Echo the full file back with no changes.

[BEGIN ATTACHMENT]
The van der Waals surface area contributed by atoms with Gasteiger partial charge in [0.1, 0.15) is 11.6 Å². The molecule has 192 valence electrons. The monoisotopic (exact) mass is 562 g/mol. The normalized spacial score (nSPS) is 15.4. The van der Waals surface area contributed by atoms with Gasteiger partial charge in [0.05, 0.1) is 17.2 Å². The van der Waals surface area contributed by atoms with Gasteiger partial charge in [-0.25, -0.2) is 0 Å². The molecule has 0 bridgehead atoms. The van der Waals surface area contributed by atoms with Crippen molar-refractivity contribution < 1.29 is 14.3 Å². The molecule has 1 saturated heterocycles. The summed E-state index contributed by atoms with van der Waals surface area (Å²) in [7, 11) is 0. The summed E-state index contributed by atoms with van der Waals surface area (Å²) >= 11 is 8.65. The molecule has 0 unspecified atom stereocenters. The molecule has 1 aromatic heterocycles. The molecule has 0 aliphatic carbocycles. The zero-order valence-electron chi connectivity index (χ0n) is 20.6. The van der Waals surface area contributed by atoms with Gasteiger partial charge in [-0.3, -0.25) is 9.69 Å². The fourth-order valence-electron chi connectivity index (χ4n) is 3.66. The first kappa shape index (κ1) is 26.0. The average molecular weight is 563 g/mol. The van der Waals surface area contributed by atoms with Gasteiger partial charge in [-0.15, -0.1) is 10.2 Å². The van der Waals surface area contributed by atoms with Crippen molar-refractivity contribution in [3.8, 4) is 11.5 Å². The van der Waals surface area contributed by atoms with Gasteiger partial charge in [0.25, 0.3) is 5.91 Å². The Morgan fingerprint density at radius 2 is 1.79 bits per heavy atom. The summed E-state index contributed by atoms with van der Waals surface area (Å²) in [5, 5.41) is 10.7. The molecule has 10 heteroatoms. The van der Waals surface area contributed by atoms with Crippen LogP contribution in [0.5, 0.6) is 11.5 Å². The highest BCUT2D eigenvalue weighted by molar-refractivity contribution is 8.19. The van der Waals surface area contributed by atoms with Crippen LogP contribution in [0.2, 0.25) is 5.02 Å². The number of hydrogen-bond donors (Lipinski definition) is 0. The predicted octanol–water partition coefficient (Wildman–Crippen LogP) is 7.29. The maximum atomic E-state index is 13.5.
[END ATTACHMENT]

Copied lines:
The van der Waals surface area contributed by atoms with Gasteiger partial charge in [0.1, 0.15) is 11.6 Å². The molecule has 192 valence electrons. The monoisotopic (exact) mass is 562 g/mol. The normalized spacial score (nSPS) is 15.4. The van der Waals surface area contributed by atoms with Gasteiger partial charge in [0.05, 0.1) is 17.2 Å². The van der Waals surface area contributed by atoms with Gasteiger partial charge in [-0.25, -0.2) is 0 Å². The molecule has 0 bridgehead atoms. The van der Waals surface area contributed by atoms with Crippen molar-refractivity contribution < 1.29 is 14.3 Å². The molecule has 1 saturated heterocycles. The summed E-state index contributed by atoms with van der Waals surface area (Å²) in [7, 11) is 0. The summed E-state index contributed by atoms with van der Waals surface area (Å²) >= 11 is 8.65. The molecule has 0 unspecified atom stereocenters. The molecule has 1 aromatic heterocycles. The molecule has 0 aliphatic carbocycles. The zero-order valence-electron chi connectivity index (χ0n) is 20.6. The van der Waals surface area contributed by atoms with Gasteiger partial charge in [-0.3, -0.25) is 9.69 Å². The fourth-order valence-electron chi connectivity index (χ4n) is 3.66. The first kappa shape index (κ1) is 26.0. The average molecular weight is 563 g/mol. The van der Waals surface area contributed by atoms with Gasteiger partial charge in [-0.15, -0.1) is 10.2 Å². The van der Waals surface area contributed by atoms with Crippen molar-refractivity contribution in [3.8, 4) is 11.5 Å². The van der Waals surface area contributed by atoms with Gasteiger partial charge in [0.25, 0.3) is 5.91 Å². The Morgan fingerprint density at radius 2 is 1.79 bits per heavy atom. The summed E-state index contributed by atoms with van der Waals surface area (Å²) in [5, 5.41) is 10.7. The molecule has 10 heteroatoms. The van der Waals surface area contributed by atoms with Crippen LogP contribution in [0.5, 0.6) is 11.5 Å². The highest BCUT2D eigenvalue weighted by molar-refractivity contribution is 8.19. The van der Waals surface area contributed by atoms with Crippen LogP contribution in [0.2, 0.25) is 5.02 Å². The number of hydrogen-bond donors (Lipinski definition) is 0. The predicted octanol–water partition coefficient (Wildman–Crippen LogP) is 7.29. The maximum atomic E-state index is 13.5.